An insider’s view of running a small “hospo” business
We, at Future Food, are employed to deliver best practice food and beverage service standards and to ensure that all businesses we work with are striving to push the bar higher.
However, we also understand the challenges that small businesses are facing in the current landscape and we take a lot of this into consideration when setting realistic expectations and goals for our clients. Our aim with this blog post is to provide an insider’s view of the realities of ‘living the hospitality dream’.
Allow me to first explain some of the perks of becoming a restauranteur which ultimately influenced this author’s mindset when deciding to go ‘all in’ and set up a restaurant and bar some seven years ago. Who wouldn’t want:
An endless supply of restaurant quality food at all hours of the day?
An infinite, wholesale supply of beers, wines and spirits to make any connoisseur envious.
The ability to throw a party, celebration or gathering at the drop of a hat with all the infrastructure, licenses and capability to rival the best in the market.
To work to your own playlist, in comfortable work attire, meeting new people every day.
To show the industry what you are capable of through all your learnings and all your ‘industry research’, to fashion a point of difference and etch your own stake in the highly acclaimed Australian food and hospitality scene.
Sounds like an exciting lifestyle. Let’s do it.
Small business is fantastic, nothing like being your own boss… they say.
The flexibility to do it your way is a game changer; you’ll never look back… they said.
Well “they” must not have been talking about small business in the hospitality industry.
Now I can’t talk for all other sectors, industries and lines of work, but I can assure you that running a small business in hospitality is damn tough, and an enormous amount is taken for granted when working for a large organisation or in other people’s business ventures.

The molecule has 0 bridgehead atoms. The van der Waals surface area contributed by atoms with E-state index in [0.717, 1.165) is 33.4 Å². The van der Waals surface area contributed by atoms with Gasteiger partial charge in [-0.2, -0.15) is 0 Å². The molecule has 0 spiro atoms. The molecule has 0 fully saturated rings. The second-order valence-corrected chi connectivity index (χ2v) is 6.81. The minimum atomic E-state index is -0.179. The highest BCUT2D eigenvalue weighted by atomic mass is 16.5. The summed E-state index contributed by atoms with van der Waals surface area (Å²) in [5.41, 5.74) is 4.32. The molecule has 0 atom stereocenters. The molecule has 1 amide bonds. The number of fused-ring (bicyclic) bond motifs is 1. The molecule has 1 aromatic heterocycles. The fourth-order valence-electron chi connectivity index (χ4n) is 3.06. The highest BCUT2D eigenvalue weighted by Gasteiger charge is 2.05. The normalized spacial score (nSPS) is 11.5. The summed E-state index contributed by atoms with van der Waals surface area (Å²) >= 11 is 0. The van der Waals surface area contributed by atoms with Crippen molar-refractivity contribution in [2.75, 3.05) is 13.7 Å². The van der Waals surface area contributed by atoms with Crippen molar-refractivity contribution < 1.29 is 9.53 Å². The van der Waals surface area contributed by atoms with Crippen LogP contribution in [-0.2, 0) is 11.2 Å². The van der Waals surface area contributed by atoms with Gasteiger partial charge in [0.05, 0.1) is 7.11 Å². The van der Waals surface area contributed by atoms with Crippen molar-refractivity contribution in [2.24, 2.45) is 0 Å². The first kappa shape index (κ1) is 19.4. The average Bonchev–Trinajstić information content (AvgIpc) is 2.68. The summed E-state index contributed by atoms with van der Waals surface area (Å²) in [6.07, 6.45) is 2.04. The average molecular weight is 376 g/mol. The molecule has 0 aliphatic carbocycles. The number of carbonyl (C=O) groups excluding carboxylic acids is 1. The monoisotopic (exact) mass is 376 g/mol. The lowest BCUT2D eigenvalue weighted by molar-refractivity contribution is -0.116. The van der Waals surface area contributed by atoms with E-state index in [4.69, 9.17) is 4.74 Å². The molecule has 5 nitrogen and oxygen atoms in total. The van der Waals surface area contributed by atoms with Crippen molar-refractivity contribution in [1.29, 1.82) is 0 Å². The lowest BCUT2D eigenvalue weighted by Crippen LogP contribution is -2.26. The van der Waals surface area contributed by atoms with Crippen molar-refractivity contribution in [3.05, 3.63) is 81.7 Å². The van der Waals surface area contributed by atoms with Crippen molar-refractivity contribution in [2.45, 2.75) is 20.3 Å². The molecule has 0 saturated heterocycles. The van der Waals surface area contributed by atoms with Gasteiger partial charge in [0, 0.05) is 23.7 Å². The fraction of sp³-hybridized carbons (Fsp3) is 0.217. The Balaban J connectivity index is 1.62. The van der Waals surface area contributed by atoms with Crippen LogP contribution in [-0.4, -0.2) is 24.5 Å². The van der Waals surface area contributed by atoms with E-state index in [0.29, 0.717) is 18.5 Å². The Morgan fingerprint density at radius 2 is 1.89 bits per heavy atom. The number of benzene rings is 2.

The below points are not unique occurrences in the world of Hospitality Management, they should probably be considered part and parcel of choosing to work within the industry that you love. However, if you don’t work in this space, you may not fathom the magnitude of dedication required of the ‘hospo life’:
Lifting solid timber al fresco furniture out to the footpath feels like competing in a strong man competition at 10am on the twelfth consecutive day in a row.
There is nothing to watch on TV when sitting down for dinner at 02:00am with your significant other at the end of a fifteen-hour shift.
It is a constant battle to not hear the football score during a busy Friday or Saturday night service, but it’s even harder trying to stay awake and watch the replay till 04:00am after said service.
Parents of Hospitality professionals must love their children unconditionally, because their Mother’s Day or Father’s Day celebrations are always celebrated a day late, every year! (Monday is hospitality day off)
Friends of Hospitality professionals eventually cease with the wedding and birthday invites, after it becomes clear that any event on a Friday or Saturday night will obviously be declined.